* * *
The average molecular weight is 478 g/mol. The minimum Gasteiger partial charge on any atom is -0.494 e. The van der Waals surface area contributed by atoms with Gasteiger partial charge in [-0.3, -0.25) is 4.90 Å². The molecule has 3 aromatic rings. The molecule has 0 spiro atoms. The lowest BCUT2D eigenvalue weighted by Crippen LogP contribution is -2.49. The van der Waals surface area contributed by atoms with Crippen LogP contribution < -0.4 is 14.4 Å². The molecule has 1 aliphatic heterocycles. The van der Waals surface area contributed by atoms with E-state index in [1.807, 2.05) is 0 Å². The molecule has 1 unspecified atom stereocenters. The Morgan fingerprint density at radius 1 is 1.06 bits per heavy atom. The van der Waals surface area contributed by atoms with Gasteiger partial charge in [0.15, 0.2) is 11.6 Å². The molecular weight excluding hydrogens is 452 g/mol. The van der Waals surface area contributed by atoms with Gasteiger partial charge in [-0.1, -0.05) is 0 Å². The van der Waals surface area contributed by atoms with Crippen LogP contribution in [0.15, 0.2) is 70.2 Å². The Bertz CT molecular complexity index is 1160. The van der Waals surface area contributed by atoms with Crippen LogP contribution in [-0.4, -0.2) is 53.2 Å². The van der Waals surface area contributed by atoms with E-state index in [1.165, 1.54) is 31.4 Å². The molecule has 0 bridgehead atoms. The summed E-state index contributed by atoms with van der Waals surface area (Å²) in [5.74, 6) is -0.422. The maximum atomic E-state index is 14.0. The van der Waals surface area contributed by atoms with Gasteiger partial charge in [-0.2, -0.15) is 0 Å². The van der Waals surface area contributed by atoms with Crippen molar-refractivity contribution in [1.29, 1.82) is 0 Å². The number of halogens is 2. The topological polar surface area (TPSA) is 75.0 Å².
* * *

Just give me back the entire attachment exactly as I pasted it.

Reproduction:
The average molecular weight is 478 g/mol. The minimum Gasteiger partial charge on any atom is -0.494 e. The van der Waals surface area contributed by atoms with Gasteiger partial charge in [-0.3, -0.25) is 4.90 Å². The molecule has 3 aromatic rings. The molecule has 0 spiro atoms. The lowest BCUT2D eigenvalue weighted by Crippen LogP contribution is -2.49. The van der Waals surface area contributed by atoms with Crippen LogP contribution < -0.4 is 14.4 Å². The molecule has 1 aliphatic heterocycles. The van der Waals surface area contributed by atoms with E-state index in [1.807, 2.05) is 0 Å². The molecule has 1 unspecified atom stereocenters. The Morgan fingerprint density at radius 1 is 1.06 bits per heavy atom. The van der Waals surface area contributed by atoms with Gasteiger partial charge in [0.15, 0.2) is 11.6 Å². The molecular weight excluding hydrogens is 452 g/mol. The van der Waals surface area contributed by atoms with Gasteiger partial charge in [-0.1, -0.05) is 0 Å². The van der Waals surface area contributed by atoms with Crippen LogP contribution in [0.15, 0.2) is 70.2 Å². The Bertz CT molecular complexity index is 1160. The van der Waals surface area contributed by atoms with Crippen LogP contribution in [-0.4, -0.2) is 53.2 Å². The van der Waals surface area contributed by atoms with E-state index in [1.165, 1.54) is 31.4 Å². The molecule has 0 bridgehead atoms. The summed E-state index contributed by atoms with van der Waals surface area (Å²) in [5.74, 6) is -0.422. The maximum atomic E-state index is 14.0. The van der Waals surface area contributed by atoms with Gasteiger partial charge in [-0.2, -0.15) is 0 Å². The van der Waals surface area contributed by atoms with Crippen molar-refractivity contribution in [1.29, 1.82) is 0 Å². The number of halogens is 2. The topological polar surface area (TPSA) is 75.0 Å².